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Buy Your First Home Without Fear (with Video)

Casey O'Neal

Casey believes that educating a client and building trust is the best way to overcome fears and apprehension...

Casey believes that educating a client and building trust is the best way to overcome fears and apprehension...

Oct 29 4 minutes read

You think you might be ready to buy your first D.C. area home, but you keep hearing horror stories from your friends about the tight market. First time buyers are being outbid and undercut by the “pros”. It is true that available homes are being snapped up quickly. That doesn’t mean you have to put off owning your own home until the market becomes more “buyer friendly”.

The first thing to do is to arrange your finances. Have you checked your credit score? If there are factors that bring it down, start to clean it up. Pay off as many debts, as you can, especially credit card debts, and consider paying cash for a while. In the meantime, begin to save for a down payment.

Prepare for the loan pre-approval process by gathering documentation. Start a file in which you place W-2’s, statements from your bank, and other proofs of income. If you or your spouse is self-employed, you’ll need the tax returns from the last two years. Then, get pre-approval. You don’t necessarily need to go to your bank for pre-approval. You can learn how the mortgage rate system operates, and calculate what kinds of fees you’ll be required to pay. Here’s a link for beginning this research at “Money Under 30”.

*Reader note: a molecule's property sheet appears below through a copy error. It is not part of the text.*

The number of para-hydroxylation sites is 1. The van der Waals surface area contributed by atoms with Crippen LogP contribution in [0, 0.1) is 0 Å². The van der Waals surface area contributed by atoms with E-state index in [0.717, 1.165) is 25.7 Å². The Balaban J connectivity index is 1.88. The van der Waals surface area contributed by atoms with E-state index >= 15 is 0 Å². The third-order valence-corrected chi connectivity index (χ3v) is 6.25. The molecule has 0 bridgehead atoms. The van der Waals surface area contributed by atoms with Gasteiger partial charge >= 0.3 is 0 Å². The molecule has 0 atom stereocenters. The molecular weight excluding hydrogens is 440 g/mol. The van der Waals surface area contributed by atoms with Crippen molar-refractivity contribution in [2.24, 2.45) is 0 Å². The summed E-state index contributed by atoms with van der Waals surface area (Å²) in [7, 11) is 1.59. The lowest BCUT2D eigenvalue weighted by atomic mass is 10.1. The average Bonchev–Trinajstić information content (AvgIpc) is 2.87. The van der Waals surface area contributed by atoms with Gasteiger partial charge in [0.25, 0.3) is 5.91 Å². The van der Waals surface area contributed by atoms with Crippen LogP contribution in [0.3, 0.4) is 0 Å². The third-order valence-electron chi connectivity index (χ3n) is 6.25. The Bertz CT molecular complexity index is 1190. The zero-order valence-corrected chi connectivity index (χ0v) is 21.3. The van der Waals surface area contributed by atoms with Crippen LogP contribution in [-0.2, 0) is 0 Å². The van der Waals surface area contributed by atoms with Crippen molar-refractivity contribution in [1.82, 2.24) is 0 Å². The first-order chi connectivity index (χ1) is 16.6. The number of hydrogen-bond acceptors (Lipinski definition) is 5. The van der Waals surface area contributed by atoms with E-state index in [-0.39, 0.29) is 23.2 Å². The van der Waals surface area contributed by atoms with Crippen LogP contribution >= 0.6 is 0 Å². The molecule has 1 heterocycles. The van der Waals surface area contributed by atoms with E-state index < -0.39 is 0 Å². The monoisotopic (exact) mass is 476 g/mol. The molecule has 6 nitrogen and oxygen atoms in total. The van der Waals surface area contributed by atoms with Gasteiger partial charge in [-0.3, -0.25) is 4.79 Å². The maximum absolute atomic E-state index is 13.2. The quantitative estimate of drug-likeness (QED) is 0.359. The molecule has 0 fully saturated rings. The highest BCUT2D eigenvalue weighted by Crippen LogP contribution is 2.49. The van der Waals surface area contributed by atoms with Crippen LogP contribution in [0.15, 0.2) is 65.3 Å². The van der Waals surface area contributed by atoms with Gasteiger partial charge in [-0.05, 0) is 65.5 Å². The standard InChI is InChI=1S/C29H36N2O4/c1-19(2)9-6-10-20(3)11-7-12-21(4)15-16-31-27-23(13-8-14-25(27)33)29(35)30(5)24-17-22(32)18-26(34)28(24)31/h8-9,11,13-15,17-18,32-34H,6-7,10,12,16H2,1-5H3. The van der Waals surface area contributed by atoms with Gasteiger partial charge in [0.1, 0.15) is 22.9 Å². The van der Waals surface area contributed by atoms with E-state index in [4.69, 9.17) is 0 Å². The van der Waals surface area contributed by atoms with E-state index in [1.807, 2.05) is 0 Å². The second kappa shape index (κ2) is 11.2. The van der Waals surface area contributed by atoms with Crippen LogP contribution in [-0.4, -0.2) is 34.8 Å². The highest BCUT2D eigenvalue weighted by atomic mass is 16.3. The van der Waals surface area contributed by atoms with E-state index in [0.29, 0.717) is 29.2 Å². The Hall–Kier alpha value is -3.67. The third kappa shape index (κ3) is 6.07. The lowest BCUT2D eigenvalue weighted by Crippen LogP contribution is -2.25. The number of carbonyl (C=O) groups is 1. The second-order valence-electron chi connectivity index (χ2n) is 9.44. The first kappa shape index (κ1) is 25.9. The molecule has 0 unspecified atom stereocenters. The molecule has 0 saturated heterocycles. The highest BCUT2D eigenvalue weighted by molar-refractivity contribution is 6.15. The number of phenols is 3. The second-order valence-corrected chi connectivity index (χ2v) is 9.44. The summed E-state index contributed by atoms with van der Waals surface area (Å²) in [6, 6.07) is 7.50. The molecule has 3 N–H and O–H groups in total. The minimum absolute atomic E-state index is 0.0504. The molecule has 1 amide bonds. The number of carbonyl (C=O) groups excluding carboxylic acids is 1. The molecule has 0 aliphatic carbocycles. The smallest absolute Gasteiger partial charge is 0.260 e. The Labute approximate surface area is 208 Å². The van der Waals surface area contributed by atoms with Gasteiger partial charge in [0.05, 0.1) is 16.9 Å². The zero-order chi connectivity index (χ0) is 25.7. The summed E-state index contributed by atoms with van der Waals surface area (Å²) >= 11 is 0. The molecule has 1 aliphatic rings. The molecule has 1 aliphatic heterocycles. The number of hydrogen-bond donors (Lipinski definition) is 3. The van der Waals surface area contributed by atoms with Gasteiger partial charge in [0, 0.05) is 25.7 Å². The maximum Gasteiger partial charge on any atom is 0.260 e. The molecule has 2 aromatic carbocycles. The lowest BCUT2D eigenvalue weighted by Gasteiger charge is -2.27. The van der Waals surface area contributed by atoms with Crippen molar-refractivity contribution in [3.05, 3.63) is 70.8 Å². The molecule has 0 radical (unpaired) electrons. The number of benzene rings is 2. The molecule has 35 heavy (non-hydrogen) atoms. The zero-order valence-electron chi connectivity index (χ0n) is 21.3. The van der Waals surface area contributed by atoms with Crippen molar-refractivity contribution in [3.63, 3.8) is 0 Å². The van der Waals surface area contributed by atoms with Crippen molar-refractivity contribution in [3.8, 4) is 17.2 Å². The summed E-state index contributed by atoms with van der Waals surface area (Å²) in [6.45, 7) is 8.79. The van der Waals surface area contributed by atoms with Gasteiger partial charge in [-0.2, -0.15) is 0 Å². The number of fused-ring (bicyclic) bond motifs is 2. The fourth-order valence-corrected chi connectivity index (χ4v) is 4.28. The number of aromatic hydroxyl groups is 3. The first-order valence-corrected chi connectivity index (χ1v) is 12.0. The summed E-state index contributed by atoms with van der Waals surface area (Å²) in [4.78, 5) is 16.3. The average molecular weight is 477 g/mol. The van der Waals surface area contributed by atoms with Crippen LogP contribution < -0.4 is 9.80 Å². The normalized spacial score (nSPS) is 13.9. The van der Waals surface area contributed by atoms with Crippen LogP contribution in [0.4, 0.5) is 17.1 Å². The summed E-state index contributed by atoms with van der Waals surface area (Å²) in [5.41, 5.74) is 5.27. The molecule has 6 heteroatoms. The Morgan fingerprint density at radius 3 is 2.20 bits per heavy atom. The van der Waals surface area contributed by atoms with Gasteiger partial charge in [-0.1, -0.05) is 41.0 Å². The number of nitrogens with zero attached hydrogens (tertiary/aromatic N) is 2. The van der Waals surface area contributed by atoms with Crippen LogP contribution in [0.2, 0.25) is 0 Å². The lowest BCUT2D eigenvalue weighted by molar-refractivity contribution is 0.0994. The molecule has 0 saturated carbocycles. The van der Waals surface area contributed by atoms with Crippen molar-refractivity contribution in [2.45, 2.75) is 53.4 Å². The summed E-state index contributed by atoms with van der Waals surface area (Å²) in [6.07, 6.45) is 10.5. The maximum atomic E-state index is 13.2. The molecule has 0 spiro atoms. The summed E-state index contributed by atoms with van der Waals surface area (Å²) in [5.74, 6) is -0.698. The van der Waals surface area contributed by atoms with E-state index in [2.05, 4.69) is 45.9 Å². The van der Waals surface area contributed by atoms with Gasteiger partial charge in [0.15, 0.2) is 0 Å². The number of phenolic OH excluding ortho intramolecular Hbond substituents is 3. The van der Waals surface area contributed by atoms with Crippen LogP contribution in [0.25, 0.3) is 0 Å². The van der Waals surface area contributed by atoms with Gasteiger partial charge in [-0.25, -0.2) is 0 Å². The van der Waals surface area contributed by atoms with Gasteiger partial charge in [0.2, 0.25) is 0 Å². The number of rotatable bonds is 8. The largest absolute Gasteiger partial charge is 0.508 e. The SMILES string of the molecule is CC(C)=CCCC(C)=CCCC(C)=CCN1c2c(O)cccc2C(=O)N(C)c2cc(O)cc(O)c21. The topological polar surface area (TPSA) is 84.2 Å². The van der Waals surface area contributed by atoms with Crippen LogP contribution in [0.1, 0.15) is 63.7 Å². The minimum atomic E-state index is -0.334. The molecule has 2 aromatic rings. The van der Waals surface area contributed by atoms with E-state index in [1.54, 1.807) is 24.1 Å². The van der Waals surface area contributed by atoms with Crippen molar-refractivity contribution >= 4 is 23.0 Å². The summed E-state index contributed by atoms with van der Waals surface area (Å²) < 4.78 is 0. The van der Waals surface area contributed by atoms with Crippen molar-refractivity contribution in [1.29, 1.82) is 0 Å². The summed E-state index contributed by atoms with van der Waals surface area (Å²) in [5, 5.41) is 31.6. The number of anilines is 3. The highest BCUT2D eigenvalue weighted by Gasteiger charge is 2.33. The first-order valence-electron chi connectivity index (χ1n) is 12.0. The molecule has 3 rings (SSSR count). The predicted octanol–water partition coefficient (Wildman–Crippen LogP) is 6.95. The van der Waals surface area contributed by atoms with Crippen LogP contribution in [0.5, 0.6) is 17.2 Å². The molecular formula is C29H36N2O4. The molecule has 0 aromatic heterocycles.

While you’re getting ready financially to purchase a home, you can also begin to research the market. Check out the prices of homes in your target neighborhoods. Here is where the preparatory steps described above begin to pay off. Once you have been approved, you will have a realistic price range in which to look. This can save you time and grief. If you stay within, or at least close to your approved amount, you won’t waste time looking at, and falling in love with homes you can’t afford.

In a tight market, one of the most important steps you can take is to consult an experienced real estate agent. Experience in the bidding process is invaluable when inventory is low, and houses are moving quickly. Your agent may even have contacts that can find you homes to consider that aren’t officially listed for sale yet. Competitive bidding can be a delicate business, and your agent can advise you on realistic strategy.

When you look for a home, and there don’t seem to be any in your target neighborhood, don’t despair. Get creative. Check the neighborhoods in proximity to there. Is there an area where things are in transition? Perhaps you can find a home that will appreciate in value as the neighborhood progresses.

Consider the possibility of purchasing a home that needs some repairs. Some people spend a lot of money staging their home for sale, and they hope to retrieve that money on the price of the house. If you find one that needs some work, you can save money, and in the long run, perhaps the house will exceed your targeted value. You can even apply for a 203(k) loan, an FHA approved loan that can combine the purchase price of the home with the money needed for repairs. That saves the trouble of getting a home improvement loan.

The prospect of buying your first home doesn’t have to be scary. If you are considering buying your first home, or if you want to sell a home, the Casey O’Neal team of experts is here to help you through the process. Give us a call!

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